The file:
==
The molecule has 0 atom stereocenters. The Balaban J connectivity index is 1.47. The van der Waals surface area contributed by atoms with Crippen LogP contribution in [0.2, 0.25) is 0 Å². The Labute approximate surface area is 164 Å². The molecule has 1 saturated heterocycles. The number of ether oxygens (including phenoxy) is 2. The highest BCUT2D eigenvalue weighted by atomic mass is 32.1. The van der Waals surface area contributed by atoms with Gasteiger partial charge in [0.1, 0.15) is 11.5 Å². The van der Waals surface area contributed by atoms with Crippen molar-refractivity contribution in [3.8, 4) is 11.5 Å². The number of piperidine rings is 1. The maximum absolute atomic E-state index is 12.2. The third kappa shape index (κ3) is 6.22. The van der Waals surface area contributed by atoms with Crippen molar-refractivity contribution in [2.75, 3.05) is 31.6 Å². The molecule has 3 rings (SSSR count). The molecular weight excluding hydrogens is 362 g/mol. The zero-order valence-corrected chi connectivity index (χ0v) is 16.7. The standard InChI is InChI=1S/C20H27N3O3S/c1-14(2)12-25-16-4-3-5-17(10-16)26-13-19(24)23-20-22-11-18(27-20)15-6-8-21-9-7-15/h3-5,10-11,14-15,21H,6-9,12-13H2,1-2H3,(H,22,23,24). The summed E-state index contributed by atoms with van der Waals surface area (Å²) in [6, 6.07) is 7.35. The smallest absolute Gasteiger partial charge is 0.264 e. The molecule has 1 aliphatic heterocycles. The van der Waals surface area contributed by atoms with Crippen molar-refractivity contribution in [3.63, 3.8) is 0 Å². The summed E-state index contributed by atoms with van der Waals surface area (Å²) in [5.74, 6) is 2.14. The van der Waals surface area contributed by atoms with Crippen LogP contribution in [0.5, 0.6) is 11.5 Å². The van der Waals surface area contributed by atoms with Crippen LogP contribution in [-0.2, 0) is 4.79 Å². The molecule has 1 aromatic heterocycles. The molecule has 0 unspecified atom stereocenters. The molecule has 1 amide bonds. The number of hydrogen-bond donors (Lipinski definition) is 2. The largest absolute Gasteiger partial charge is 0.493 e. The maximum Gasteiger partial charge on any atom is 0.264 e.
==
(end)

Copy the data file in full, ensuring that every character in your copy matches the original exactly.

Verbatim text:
The molecule has 0 atom stereocenters. The Balaban J connectivity index is 1.47. The van der Waals surface area contributed by atoms with Crippen LogP contribution in [0.2, 0.25) is 0 Å². The Labute approximate surface area is 164 Å². The molecule has 1 saturated heterocycles. The number of ether oxygens (including phenoxy) is 2. The highest BCUT2D eigenvalue weighted by atomic mass is 32.1. The van der Waals surface area contributed by atoms with Gasteiger partial charge in [0.1, 0.15) is 11.5 Å². The van der Waals surface area contributed by atoms with Crippen molar-refractivity contribution in [3.8, 4) is 11.5 Å². The number of piperidine rings is 1. The maximum absolute atomic E-state index is 12.2. The third kappa shape index (κ3) is 6.22. The van der Waals surface area contributed by atoms with Crippen molar-refractivity contribution in [2.75, 3.05) is 31.6 Å². The molecule has 3 rings (SSSR count). The molecular weight excluding hydrogens is 362 g/mol. The zero-order valence-corrected chi connectivity index (χ0v) is 16.7. The standard InChI is InChI=1S/C20H27N3O3S/c1-14(2)12-25-16-4-3-5-17(10-16)26-13-19(24)23-20-22-11-18(27-20)15-6-8-21-9-7-15/h3-5,10-11,14-15,21H,6-9,12-13H2,1-2H3,(H,22,23,24). The summed E-state index contributed by atoms with van der Waals surface area (Å²) in [6, 6.07) is 7.35. The smallest absolute Gasteiger partial charge is 0.264 e. The molecule has 1 aliphatic heterocycles. The van der Waals surface area contributed by atoms with Crippen molar-refractivity contribution in [3.63, 3.8) is 0 Å². The summed E-state index contributed by atoms with van der Waals surface area (Å²) in [5.74, 6) is 2.14. The van der Waals surface area contributed by atoms with Crippen LogP contribution in [0.5, 0.6) is 11.5 Å². The van der Waals surface area contributed by atoms with Crippen LogP contribution in [-0.2, 0) is 4.79 Å². The molecule has 1 aromatic heterocycles. The molecule has 0 unspecified atom stereocenters. The molecule has 1 amide bonds. The number of hydrogen-bond donors (Lipinski definition) is 2. The largest absolute Gasteiger partial charge is 0.493 e. The maximum Gasteiger partial charge on any atom is 0.264 e.